Making Safety Cool
Many people live an entire lifetime without ever knowing their gifts. There are many ways to define ‘gifts,’ but here are a few possible definitions: a specialty profession requiring a high level of knowledge or skill; a character or physical trait; the ability to run a busy home full of healthy children who do well in school; a physical or mental ability; a high IQ; or maybe the ability to lead, motivate and inspire others. If you boil it down to simple logic, every human being is unique in genetic structure, so everyone has an equal chance to develop their gifts. Do you know what your gifts are? I’ve been very lucky in my life to know and work with many people who are aware of their gifts, and I celebrate when they share them with others for a good cause. One of them is Dean Kamen, an inventor who has significantly changed our world for the better. Dean founded a not-for-profit called FIRST (For Inspiration and Recognition of Science and Technology), which inspires young people’s interest and participation in science and technology. According to Dean, ‘if you are not going to change the world, go back to sleep.’ This is my long version of You Can Make a Difference.
Human nature studies tell us that most of us strive to be a part of something bigger than just ourselves. Based on the results of worldwide campaigns for breast cancer awareness, drug-free schools, disaster relief efforts, and even television shows where millions of people call or text to determine the fate of the contestants, I’d say those studies are right on. I have worked with a foundation for over fifteen years and watched them grow from a local, grass roots idea to an international effort with an impact so tremendous that you can purchase cinnamon rolls in your local grocery store with their signature pink color and cause printed all over the packaging. How do all of these worldwide campaigns make such an impact? My theory is their leaders are very aware of their gifts, many whom consider life a gift, and they make their campaigns COOL.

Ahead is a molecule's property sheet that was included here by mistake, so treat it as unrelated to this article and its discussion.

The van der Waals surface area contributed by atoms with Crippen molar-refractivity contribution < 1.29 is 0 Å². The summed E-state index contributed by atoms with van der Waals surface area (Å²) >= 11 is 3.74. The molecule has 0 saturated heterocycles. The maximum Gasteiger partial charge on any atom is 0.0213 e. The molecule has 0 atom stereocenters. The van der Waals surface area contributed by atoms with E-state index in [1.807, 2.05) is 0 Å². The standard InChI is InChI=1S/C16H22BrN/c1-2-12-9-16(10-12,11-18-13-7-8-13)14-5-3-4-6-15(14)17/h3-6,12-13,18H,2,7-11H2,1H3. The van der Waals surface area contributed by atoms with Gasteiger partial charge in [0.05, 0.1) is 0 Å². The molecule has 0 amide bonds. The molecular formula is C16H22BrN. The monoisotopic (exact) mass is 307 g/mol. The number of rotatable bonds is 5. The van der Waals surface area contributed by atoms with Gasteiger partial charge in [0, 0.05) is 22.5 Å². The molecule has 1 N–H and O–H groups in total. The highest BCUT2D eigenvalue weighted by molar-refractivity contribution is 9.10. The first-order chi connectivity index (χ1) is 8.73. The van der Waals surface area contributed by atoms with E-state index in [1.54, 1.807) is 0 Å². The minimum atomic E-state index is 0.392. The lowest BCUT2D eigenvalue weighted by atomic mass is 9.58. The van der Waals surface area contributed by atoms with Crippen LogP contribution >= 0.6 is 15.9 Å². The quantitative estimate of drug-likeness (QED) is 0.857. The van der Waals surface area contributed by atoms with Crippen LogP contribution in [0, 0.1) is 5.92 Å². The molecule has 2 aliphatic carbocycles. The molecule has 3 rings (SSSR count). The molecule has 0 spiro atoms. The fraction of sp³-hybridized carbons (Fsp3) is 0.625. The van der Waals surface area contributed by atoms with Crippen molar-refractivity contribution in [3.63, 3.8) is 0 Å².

My first week on the job at the National Safety Council, I was involved in a lofty discussion around safety advocacy. Three thoughts from that meeting resonated with me; (1) everyone has someone important in their life and if you could prevent them from injury or illness, chances are you would, (2) safety is a universal language that touches everyone and everything in our world, and (3) safety professionals are some of the most intelligent and hard working people I’ve ever known.
The coolest part about safety advocacy is everyone can join the party and it’s free! How do you start? Find a safety initiative important to you and OWN it. Use scientific facts to substantiate your claims and throw in personal reasons too. For ideas on how you can make a difference in safety advocacy, here are great websites to check out: www.nsc.org, www.asse.org and www.iihs.org.
My personal safety initiative is promoting safe teen driving. If I’m not lecturing my fifteen year-old son about homework, then I’m rambling about new teen driver statistics. Apparently, I do this often since my ten year-old reminds me he has a few years before he’ll be driving. ‘Better early than late’ is my reply, as he rolls his eyes. For the most updated news on highway safety related laws, including the most current cell phone, texting or graduated driver licensing laws for your state, visit www.ghsa.org.